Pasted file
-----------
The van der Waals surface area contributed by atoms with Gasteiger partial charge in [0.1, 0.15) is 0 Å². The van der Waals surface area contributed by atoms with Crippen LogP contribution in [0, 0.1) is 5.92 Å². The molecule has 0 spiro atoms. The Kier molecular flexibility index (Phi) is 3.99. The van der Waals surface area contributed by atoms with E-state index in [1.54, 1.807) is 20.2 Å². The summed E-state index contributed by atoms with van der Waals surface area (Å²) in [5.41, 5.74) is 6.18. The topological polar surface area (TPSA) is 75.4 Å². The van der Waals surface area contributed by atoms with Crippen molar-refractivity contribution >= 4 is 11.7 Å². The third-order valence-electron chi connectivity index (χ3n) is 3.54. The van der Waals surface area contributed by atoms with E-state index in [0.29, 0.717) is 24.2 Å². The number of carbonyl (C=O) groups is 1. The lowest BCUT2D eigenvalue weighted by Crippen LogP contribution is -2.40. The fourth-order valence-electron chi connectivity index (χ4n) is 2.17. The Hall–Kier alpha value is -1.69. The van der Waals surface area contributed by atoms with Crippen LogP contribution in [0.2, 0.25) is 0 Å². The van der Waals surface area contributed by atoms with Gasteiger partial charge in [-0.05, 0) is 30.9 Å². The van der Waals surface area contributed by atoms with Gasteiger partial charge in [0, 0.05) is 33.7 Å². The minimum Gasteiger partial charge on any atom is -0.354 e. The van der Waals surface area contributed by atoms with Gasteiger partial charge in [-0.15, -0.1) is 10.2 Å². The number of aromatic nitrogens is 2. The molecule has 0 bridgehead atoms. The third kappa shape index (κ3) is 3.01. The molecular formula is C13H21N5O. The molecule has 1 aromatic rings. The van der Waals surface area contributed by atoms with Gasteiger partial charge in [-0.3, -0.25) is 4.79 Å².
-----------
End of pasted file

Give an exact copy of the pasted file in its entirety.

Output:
The van der Waals surface area contributed by atoms with Gasteiger partial charge in [0.1, 0.15) is 0 Å². The van der Waals surface area contributed by atoms with Crippen LogP contribution in [0, 0.1) is 5.92 Å². The molecule has 0 spiro atoms. The Kier molecular flexibility index (Phi) is 3.99. The van der Waals surface area contributed by atoms with E-state index in [1.54, 1.807) is 20.2 Å². The summed E-state index contributed by atoms with van der Waals surface area (Å²) in [5.41, 5.74) is 6.18. The topological polar surface area (TPSA) is 75.4 Å². The van der Waals surface area contributed by atoms with Crippen molar-refractivity contribution >= 4 is 11.7 Å². The third-order valence-electron chi connectivity index (χ3n) is 3.54. The van der Waals surface area contributed by atoms with E-state index in [0.29, 0.717) is 24.2 Å². The number of carbonyl (C=O) groups is 1. The lowest BCUT2D eigenvalue weighted by Crippen LogP contribution is -2.40. The fourth-order valence-electron chi connectivity index (χ4n) is 2.17. The Hall–Kier alpha value is -1.69. The van der Waals surface area contributed by atoms with Crippen LogP contribution in [0.2, 0.25) is 0 Å². The van der Waals surface area contributed by atoms with Gasteiger partial charge in [-0.05, 0) is 30.9 Å². The van der Waals surface area contributed by atoms with Gasteiger partial charge in [0, 0.05) is 33.7 Å². The minimum Gasteiger partial charge on any atom is -0.354 e. The van der Waals surface area contributed by atoms with Gasteiger partial charge in [-0.15, -0.1) is 10.2 Å². The number of aromatic nitrogens is 2. The molecule has 0 bridgehead atoms. The third kappa shape index (κ3) is 3.01. The molecular formula is C13H21N5O. The molecule has 1 aromatic rings. The van der Waals surface area contributed by atoms with Gasteiger partial charge in [-0.3, -0.25) is 4.79 Å².